The minutes highlighted concerns around a loss of momentum in global trade due rising inflation, higher interest rates and energy costs. Members also pointed to China’s weakening economy amid ongoing COVID restrictions and property sector woes.

New Zealand Inflation Eases in Q3, Kiwi Dollar Declines

New Zealand’s consumer price index (CPI) rose 5.6% in the third quarter from a year earlier, slowing from a 6.0% increase in the April-June period, according to Stats NZ data published on Tuesday.

The inflation figure landed slightly below market forecasts of 5.7% growth. Nevertheless, it remains well outside the Reserve Bank of New Zealand’s (RBNZ) 1–3% target band.

On a quarterly basis, CPI climbed 1.4% in Q3 after rising 1.7% in the preceding three month period.

The large yearly increase continued to reflect higher prices for construction, rentals, food and utilities. Transport costs rose 15% from a year ago, though petrol prices fell 2.4% in the quarter.

In reaction to the softer-than-expected inflation print, the New Zealand dollar dipped to $0.5903, extending declines after the data release. The Kiwi has dropped over 10% against the greenback so far this year.

While inflationary pressures showed signs of moderating, analysts said the data supports the case for the RBNZ to continue raising interest rates, albeit at a slower pace. Markets are pricing in a 75 basis point rate hike at the central bank’s November meeting.

“There are hints of a slowdown in inflation pressures, but this won’t stop the RBNZ from hiking the OCR further over coming months,” said Jessica Pointon, economist at Capital Economics.

Asian Stocks Rebound as Investors Hunt for Bargains

Stocks across Asia rebounded strongly on Tuesday as investors returned to pick up beaten-down shares following the recent market rout.

Japan’s Nikkei 225 index jumped 0.98% to close at 32,014.65, recovering some ground after falling nearly 1% in the previous session. The broader Topix index finished 0.57% higher.

Overnight, the Bank of Japan maintained its ultra-loose monetary policy stance, vowing to continue stimulus until inflation hit its 2% target in a sustainable manner. The decision caused the yen to weaken further, supporting Japanese exporters and lifting equities.

In Hong Kong, the Hang Seng Index climbed 0.78% to 17,777. The rebound came even as trading resumed in shares of some Chinese developers after a holiday break. Sentiment was aided by a rally in Chinese tech giants listed in the city.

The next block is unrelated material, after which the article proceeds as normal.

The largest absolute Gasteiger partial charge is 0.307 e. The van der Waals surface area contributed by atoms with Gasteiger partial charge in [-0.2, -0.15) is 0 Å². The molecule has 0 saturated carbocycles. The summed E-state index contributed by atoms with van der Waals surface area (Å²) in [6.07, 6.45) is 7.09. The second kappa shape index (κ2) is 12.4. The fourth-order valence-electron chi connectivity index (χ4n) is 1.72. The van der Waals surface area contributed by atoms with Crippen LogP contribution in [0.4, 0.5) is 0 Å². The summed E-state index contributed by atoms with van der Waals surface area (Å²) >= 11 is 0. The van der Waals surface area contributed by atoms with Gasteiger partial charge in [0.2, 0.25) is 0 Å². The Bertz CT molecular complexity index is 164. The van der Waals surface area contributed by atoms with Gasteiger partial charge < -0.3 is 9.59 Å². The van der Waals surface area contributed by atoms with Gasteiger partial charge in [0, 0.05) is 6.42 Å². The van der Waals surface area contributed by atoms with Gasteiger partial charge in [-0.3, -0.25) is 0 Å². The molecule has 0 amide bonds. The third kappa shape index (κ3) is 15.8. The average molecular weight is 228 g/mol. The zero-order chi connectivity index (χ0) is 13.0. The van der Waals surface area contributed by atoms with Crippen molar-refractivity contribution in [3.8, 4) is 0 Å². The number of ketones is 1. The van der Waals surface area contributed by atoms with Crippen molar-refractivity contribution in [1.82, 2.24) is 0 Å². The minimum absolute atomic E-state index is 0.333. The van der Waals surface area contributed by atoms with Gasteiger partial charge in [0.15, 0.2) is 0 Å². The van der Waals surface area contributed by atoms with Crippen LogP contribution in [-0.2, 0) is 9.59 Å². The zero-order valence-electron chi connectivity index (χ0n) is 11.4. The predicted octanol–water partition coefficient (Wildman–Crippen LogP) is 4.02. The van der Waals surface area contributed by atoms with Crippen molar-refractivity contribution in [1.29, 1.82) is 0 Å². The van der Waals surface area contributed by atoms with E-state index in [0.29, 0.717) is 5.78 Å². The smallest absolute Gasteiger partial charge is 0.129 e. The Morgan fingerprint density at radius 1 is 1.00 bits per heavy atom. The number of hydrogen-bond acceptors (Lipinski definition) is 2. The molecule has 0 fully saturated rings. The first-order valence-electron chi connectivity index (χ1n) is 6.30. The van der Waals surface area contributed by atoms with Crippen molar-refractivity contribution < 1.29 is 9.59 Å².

South Korea’s KOSPI benchmark rose 1.08% to 2,463 after the country reported stronger-than-expected trade data for the first 20 days of October.

Mainland Chinese markets also shook off early losses, with the Shanghai Composite Index finishing 0.18% higher at 3,079. Hong Kong-listed shares of Chinese developers outperformed as concerns over debt troubles eased slightly.

Across Southeast Asia, Singapore’s FTSE Straits Times Index gained 0.11% and Indonesia’s Jakarta Composite advanced 0.4%.

Analysts noted that valuations across the region have become more attractive after the recent sharp drawdown, prompting traders to buy on dips. However, they cautioned that macroeconomic headwinds persist.

“While risks remain, we believe Asian equities can trend higher into year-end,” HSBC analysts wrote in a research note. “Stock valuations appear reasonable while earnings revisions trends have steadied.”

Wall Street Extends Rally as Growth Shares Rebound

U.S. stocks built on last week’s rally, with all three major indexes finishing solidly higher overnight amid a recovery in growth and technology stocks.

The Dow Jones Industrial Average jumped 417 points, or 1.3%, to close at 31,499 — its strongest performance since mid-September.

The S&P 500 advanced 1.19% to end at 3,797, while the tech-heavy Nasdaq Composite rallied 1.27% to 10,952.

The gains were broad-based, with all 11 S&P 500 sectors finishing higher. Stocks that were battered in the recent selloff, including megacap growth names, outperformed on Monday.

Apple shares rose 1.9%, Microsoft climbed 1.7%, Amazon added 3.5% and Meta Platforms surged 5.7%. The rally in growth stocks came as Treasury yields declined, easing pressure on valuations.

Investors rotated back into equities ahead of another heavy week of earnings. Reports from Microsoft, Alphabet, Meta, Apple and Amazon will help show whether tech firms can weather an economic slowdown.

Overall, market sentiment was lifted by hopes that the Fed may slow its monetary tightening pace if inflation continues to cool. The Dow’s 417 point jump marked its largest one-day gain since September 13.

“While risks remain, we believe stocks have further upside into year-end,” said Mark Haefele of UBS Global Wealth Management. He noted that lower valuations help cushion stocks against an economic downturn.

Still, analysts cautioned volatility will persist amid lingering macro uncertainty. “The backdrop for equities remains challenging, however, with macro uncertainty still abundant,” said Haefele.

All eyes now turn to economic data this week, including third-quarter GDP figures, personal consumption expenditures inflation, and the Fed’s favored core PCE price index. The readings will shape expectations for the Fed’s upcoming policy decisions.

For continuous real-time coverage of the U.S. stock market, keep visiting American Money.